“The willingness to show up changes us, It makes us a little braver each time.”
― Brené Brown
Christopher Robin and Winnie the Pooh were climbing in a tree one night, and Christopher Robin said to Pooh, “You’re braver than you believe and stronger than you seem and smarter than you think. But the most important thing — even if we’re apart, I’ll always be with you.” Even though Pooh was showing up for life every day, he needed to be reminded of how brave he actually was. Life is scary, relationships are scary, but as Brown beautifully conveys, simply being willing to show up will change us. We can remain afraid forever or risk finding success.
Taking photographs is something I’ve loved doing for many years. It is an arena that has taught me that showing up is the hardest part and the greatest step toward becoming who I want to be. I am not looking to be the next Ansel Adams — heck, Adams probably had no clue that he would be the admired photographer he was. I just want to be able to enjoy shooting and take pictures that other people will enjoy.
I showed up to more than a hundred basketball games to improve my action photography. I’ve shown up to the window almost daily for several years to improve my bird photography. And one day, I showed up at a museum and met a person who encouraged me to join a group of photographers from around the world of various talent levels. I joined and just watched for a couple of months, fearing that I wouldn’t be good enough. One day, I did it — I showed up, and I’ve been showing up to the challenges every week for almost two years. I’ve learned much about photography that I never learned from just shooting on my own all because I continue to show up.
Where do you need to show up? Are you afraid to put yourself out there, so you find ways to sabotage yourself? Do you think someone else will show up, so you stay in your comfy corner of the world avoiding any chance of failing? Surely, it is fear that keeps us from venturing out, which means it is often fear that keeps us from showing up for life.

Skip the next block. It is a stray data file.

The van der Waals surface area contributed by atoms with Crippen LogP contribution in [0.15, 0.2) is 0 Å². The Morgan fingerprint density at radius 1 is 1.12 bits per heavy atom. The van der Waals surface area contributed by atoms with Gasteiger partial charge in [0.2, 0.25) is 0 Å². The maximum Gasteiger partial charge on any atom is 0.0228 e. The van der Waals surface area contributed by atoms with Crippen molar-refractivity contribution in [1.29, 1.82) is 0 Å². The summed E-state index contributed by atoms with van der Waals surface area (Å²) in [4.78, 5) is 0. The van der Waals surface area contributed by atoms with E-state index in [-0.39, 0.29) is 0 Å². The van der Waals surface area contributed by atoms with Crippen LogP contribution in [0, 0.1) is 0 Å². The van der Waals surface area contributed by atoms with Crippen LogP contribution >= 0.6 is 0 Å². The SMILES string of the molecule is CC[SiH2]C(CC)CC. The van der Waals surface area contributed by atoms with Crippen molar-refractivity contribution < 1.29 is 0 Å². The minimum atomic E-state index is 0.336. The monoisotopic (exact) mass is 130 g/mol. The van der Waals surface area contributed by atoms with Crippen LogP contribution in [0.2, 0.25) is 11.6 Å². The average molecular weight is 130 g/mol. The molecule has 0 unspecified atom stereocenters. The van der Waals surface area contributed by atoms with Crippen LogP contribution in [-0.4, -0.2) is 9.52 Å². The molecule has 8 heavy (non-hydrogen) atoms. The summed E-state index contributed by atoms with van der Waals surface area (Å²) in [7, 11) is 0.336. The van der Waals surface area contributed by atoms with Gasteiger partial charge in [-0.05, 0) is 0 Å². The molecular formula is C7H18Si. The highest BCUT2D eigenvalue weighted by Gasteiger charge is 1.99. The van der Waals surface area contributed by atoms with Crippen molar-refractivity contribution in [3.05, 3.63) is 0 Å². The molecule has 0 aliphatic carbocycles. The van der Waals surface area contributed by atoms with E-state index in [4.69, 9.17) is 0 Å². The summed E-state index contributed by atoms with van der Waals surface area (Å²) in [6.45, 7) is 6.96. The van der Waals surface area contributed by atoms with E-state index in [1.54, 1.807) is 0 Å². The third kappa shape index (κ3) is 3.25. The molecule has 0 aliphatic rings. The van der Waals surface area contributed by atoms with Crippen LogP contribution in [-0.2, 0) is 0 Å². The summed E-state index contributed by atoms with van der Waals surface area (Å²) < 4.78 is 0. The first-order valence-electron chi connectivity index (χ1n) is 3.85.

Showing up isn’t just about getting the job or learning the skill. Showing up comes into play in relationships. If your good friend is
- giving a speech, singing a song, playing in a game, performing in a play — show up.
- going through chemo treatments and says he doesn’t really need anyone to do anything for him — show up. Drive him, bring him a meal, do the laundry.
- is alone, a lot — show up. Tell her you could use some company. Make yourself available.
Experiencing life with others adds value to our lives (and theirs). Showing up for a good friend or spouse in important moments matters. If you don’t care about showing up, you might want to ask yourself why that is, and if others don’t show up for you, find friends who will. When we care about people, we sometimes have to inconvenience ourselves in order to show up.
- Want to make a difference in the homeless community? Show up at the outreach shelter.
- Want to change the way people are being treated in your community? Show up at meetings and let your voice be heard.
- Want to be the person in line for the promotion? Show up.
Showing up is about putting ourselves out there in a world that sometimes seems ready to chew us up and spit us out. ‘They’ think we’re afraid. ‘They’ think we aren’t a problem. ‘They’ think we won’t show up. Be brave — take the pictures, write the book, win the game, live the life. Whatever you need to be doing, it all begins with showing up.